Jon from our Charing Cross Road branch has chosen East of Eden as one of his all-time-favourites and explains why it is the book for which John Steinbeck should be remembered.
As far as I'm concerned this is not only Steinbeck's greatest work (and that's quite a bunch to be the best of), but one of the great pieces of 20th-century narrative fiction. First published in 1952, Steinbeck himself reckoned it was the summation of all of the storytelling craft he'd come to hone in his (then) 50 years. He's not wrong.
This is a book of biblical ambition, the familiar California setting providing the perfect backdrop for the story of familial sin begetting generation after generation. For me it's not just the towering ambition of the storytelling, but the efficiency with which Steinbeck weaves it. Your senses come alive with the sights, sounds and smells of the Salinas Valley, as it goes from the American Civil War right up to the First World War.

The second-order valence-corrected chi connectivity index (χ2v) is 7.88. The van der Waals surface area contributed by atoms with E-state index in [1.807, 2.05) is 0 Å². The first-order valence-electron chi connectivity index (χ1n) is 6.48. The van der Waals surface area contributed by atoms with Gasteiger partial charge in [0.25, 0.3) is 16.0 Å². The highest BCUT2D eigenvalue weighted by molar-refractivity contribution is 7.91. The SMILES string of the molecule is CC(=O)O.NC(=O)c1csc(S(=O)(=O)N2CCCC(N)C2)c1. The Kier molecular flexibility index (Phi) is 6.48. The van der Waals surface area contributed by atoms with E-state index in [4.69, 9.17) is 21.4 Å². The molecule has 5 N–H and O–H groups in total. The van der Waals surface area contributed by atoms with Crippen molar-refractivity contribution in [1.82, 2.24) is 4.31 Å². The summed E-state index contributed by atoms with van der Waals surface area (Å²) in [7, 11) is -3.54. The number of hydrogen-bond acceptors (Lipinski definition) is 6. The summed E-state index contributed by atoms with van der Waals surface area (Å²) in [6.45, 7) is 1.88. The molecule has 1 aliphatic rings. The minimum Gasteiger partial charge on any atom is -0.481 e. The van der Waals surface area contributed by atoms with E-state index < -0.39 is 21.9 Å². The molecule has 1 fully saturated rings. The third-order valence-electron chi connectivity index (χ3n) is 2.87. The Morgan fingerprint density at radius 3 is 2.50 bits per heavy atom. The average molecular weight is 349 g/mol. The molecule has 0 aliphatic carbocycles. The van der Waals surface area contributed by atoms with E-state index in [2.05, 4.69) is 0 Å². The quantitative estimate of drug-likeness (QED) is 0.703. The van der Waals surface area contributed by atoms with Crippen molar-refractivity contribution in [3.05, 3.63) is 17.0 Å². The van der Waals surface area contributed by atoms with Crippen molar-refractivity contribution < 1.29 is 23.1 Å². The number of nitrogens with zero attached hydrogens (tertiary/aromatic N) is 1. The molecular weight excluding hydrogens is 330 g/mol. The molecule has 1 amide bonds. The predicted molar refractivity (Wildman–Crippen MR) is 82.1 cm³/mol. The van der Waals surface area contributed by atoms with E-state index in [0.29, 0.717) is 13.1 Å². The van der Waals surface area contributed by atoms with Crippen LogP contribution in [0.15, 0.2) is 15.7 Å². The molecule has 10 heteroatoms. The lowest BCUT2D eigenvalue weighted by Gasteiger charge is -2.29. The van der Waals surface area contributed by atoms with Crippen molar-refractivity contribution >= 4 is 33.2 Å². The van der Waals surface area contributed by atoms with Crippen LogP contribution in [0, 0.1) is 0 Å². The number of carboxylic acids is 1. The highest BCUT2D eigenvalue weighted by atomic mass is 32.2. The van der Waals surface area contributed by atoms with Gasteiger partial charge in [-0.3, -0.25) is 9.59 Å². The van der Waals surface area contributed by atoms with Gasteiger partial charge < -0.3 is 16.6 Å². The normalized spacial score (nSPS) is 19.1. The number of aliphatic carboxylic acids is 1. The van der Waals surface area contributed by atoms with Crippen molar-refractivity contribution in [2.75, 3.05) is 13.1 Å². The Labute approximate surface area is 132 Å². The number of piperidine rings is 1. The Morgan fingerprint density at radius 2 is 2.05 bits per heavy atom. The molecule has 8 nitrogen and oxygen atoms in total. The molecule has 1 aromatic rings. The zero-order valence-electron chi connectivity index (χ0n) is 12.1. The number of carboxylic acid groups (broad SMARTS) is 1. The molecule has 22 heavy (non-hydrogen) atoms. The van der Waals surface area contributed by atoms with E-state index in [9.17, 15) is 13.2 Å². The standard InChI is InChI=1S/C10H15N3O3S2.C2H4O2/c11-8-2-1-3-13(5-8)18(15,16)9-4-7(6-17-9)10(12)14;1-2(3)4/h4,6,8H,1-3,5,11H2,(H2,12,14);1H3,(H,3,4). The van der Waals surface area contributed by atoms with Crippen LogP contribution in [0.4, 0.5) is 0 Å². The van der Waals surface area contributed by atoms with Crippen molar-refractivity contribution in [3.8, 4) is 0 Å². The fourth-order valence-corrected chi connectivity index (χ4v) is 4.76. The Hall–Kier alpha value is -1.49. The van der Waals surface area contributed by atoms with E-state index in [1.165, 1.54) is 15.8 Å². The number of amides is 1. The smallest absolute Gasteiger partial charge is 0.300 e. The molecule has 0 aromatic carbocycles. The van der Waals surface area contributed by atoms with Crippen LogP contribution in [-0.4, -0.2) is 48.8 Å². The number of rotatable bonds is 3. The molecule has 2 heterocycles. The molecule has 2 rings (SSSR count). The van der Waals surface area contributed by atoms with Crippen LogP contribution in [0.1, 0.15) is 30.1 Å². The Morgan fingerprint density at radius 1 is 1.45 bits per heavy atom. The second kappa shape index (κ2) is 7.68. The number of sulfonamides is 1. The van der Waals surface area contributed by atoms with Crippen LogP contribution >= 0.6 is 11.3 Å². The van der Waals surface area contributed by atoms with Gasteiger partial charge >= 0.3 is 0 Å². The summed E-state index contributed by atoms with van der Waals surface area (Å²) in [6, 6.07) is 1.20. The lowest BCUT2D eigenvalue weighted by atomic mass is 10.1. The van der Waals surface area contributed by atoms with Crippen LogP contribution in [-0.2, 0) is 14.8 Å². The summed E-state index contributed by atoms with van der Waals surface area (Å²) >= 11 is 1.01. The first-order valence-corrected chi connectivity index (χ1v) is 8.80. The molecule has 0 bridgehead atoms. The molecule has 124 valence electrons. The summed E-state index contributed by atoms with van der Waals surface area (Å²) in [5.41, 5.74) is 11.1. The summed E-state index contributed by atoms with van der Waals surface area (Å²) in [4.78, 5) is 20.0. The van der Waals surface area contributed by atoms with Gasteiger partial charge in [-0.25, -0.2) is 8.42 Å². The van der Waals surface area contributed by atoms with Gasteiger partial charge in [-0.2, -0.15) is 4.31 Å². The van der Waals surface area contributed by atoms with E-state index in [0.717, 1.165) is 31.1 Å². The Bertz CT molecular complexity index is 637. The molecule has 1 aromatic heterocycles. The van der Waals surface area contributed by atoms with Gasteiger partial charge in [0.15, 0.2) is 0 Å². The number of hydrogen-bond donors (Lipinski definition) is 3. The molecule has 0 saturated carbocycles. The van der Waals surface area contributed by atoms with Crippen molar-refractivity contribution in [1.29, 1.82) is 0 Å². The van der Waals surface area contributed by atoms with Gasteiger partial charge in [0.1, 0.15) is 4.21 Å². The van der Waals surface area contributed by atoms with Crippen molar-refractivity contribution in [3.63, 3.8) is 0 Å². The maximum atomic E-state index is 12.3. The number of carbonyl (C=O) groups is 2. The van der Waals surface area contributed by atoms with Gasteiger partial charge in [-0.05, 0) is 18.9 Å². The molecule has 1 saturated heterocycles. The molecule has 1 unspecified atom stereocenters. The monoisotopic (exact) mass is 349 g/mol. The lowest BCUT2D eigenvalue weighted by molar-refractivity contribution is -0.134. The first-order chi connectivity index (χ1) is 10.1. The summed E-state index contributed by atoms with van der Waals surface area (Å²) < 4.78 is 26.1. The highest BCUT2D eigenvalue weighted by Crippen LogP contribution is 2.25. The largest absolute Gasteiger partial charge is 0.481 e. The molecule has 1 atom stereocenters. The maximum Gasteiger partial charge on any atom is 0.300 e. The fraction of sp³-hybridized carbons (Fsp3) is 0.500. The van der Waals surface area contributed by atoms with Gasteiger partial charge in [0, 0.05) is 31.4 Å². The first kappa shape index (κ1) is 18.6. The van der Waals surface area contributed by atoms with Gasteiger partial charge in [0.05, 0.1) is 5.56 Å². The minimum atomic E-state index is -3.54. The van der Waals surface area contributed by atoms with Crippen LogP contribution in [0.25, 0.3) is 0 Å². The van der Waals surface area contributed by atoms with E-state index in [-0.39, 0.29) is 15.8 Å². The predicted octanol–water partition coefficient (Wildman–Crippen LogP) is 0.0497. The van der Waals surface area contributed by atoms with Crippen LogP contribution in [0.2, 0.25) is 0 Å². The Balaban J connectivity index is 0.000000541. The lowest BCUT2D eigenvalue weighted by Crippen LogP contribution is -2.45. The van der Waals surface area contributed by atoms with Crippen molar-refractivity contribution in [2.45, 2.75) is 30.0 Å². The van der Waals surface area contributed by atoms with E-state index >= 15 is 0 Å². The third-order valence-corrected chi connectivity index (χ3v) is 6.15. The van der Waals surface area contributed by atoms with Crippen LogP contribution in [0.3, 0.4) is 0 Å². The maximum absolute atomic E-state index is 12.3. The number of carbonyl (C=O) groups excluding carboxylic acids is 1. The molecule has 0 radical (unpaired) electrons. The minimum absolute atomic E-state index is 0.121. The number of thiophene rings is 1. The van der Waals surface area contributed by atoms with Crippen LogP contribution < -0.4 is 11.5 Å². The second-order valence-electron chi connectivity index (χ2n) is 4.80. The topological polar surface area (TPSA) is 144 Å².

You know that a book has immediacy when you become so emotionally involved that the very appearance of a character can drive you made with anger and pity; in Cathy Ames Steinbeck has created one of the greatest female characters in modern literature. There's so much more but not enough space to talk about it here. A towering work of art, if you're going through The Greats and you can only read one Steinbeck, make sure it's this one.